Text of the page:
Updated: Feb 23
We (husband Martin and I) have a thing for peanuts. We don’t only love peanuts, we also like anything that contains peanuts - peanut butter, peanut butter cookies, peanut sauce, peanut soup, peanut ice cream, etc. So, when we spotted a peanut plant at the local nursery, we couldn’t resist.
We planted it on our deck - to protect it from squirrels and deer. We waited all summer for the leaves to turn yellow - a sign that the peanuts are ready to harvest. Finally, in September, they were the prerequisite color. We dug them up and hung the plant upside down in the warmest room in the basement to dry.
After 2 more weeks of waiting, we picked the peanuts off the plant and left them in a colander for another 2 weeks to dry some more (The instructions warn that peanuts should not be eaten until well-dried.)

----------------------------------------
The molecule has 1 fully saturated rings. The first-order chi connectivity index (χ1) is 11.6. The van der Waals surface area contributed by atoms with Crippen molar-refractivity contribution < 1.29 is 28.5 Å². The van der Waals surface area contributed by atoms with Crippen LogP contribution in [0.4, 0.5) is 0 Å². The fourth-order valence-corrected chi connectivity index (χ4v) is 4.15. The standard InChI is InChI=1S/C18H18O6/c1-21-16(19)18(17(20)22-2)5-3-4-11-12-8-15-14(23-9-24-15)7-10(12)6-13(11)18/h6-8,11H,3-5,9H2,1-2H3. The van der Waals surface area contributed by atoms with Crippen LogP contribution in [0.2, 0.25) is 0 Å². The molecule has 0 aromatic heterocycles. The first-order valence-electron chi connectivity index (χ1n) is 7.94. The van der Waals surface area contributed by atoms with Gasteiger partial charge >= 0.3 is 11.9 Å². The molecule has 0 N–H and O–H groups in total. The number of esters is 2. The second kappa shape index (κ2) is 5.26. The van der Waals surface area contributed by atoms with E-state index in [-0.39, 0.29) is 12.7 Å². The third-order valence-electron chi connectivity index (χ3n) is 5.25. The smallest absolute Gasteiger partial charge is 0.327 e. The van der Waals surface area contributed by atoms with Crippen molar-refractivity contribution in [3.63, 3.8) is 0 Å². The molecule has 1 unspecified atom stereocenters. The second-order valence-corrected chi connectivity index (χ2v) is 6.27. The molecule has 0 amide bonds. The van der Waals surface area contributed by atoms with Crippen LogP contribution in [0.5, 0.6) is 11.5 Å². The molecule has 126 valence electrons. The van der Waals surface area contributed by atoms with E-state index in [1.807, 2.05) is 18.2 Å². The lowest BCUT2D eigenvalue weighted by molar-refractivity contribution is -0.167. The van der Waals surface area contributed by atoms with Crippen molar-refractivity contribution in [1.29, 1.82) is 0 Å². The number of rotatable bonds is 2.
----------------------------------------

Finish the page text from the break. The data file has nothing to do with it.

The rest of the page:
In all, it took 90 days and $5.99 to get a grand total of 24 peanuts.
How did they taste? Like peanuts.
Was it worth it? Maybe, just for the experience.
Will we do it again? Probably not.
Here are some facts I found interesting about peanuts:
Peanuts are not nuts, but legumes.
Unlike other legumes, such as beans or peas, they grow underground.
Peanuts originated in South America; pod remains as old as 7,600 years were found in Peru.
China produces the most peanuts (38%), followed by India (14%).
The US is the leading exporter of peanut butter.
Americans eat an average of 6 pounds of peanuts a year.
Peanut milk and peanut paste are used to reduce malnutrition in developing countries.
Peanut oil is used in cosmetics, furniture polish, insecticides, and soap.
If peanuts are not properly dried, they may develop aflatoxins, which are highly carcinogenic.